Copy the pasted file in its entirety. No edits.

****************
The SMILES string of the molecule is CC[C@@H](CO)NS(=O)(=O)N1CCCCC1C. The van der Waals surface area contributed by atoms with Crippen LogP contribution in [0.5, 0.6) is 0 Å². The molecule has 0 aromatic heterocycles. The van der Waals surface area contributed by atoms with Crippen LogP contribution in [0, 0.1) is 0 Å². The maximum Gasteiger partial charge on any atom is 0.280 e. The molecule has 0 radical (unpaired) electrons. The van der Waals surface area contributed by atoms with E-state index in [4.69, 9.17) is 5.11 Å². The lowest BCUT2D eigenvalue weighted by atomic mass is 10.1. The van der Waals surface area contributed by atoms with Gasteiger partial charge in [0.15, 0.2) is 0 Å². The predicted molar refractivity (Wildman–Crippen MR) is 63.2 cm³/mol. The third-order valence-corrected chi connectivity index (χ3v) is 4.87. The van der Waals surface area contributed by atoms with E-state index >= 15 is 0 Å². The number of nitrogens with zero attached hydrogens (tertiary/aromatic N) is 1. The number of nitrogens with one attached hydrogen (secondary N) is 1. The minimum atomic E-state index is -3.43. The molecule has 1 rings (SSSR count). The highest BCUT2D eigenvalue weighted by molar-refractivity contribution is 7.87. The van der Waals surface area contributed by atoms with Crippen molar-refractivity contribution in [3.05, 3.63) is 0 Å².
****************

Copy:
The SMILES string of the molecule is CC[C@@H](CO)NS(=O)(=O)N1CCCCC1C. The van der Waals surface area contributed by atoms with Crippen LogP contribution in [0.5, 0.6) is 0 Å². The molecule has 0 aromatic heterocycles. The van der Waals surface area contributed by atoms with Crippen LogP contribution in [0, 0.1) is 0 Å². The maximum Gasteiger partial charge on any atom is 0.280 e. The molecule has 0 radical (unpaired) electrons. The van der Waals surface area contributed by atoms with E-state index in [4.69, 9.17) is 5.11 Å². The lowest BCUT2D eigenvalue weighted by atomic mass is 10.1. The van der Waals surface area contributed by atoms with Gasteiger partial charge in [0.15, 0.2) is 0 Å². The predicted molar refractivity (Wildman–Crippen MR) is 63.2 cm³/mol. The third-order valence-corrected chi connectivity index (χ3v) is 4.87. The van der Waals surface area contributed by atoms with E-state index >= 15 is 0 Å². The number of nitrogens with zero attached hydrogens (tertiary/aromatic N) is 1. The number of nitrogens with one attached hydrogen (secondary N) is 1. The minimum atomic E-state index is -3.43. The molecule has 1 rings (SSSR count). The highest BCUT2D eigenvalue weighted by molar-refractivity contribution is 7.87. The van der Waals surface area contributed by atoms with Crippen molar-refractivity contribution in [3.05, 3.63) is 0 Å².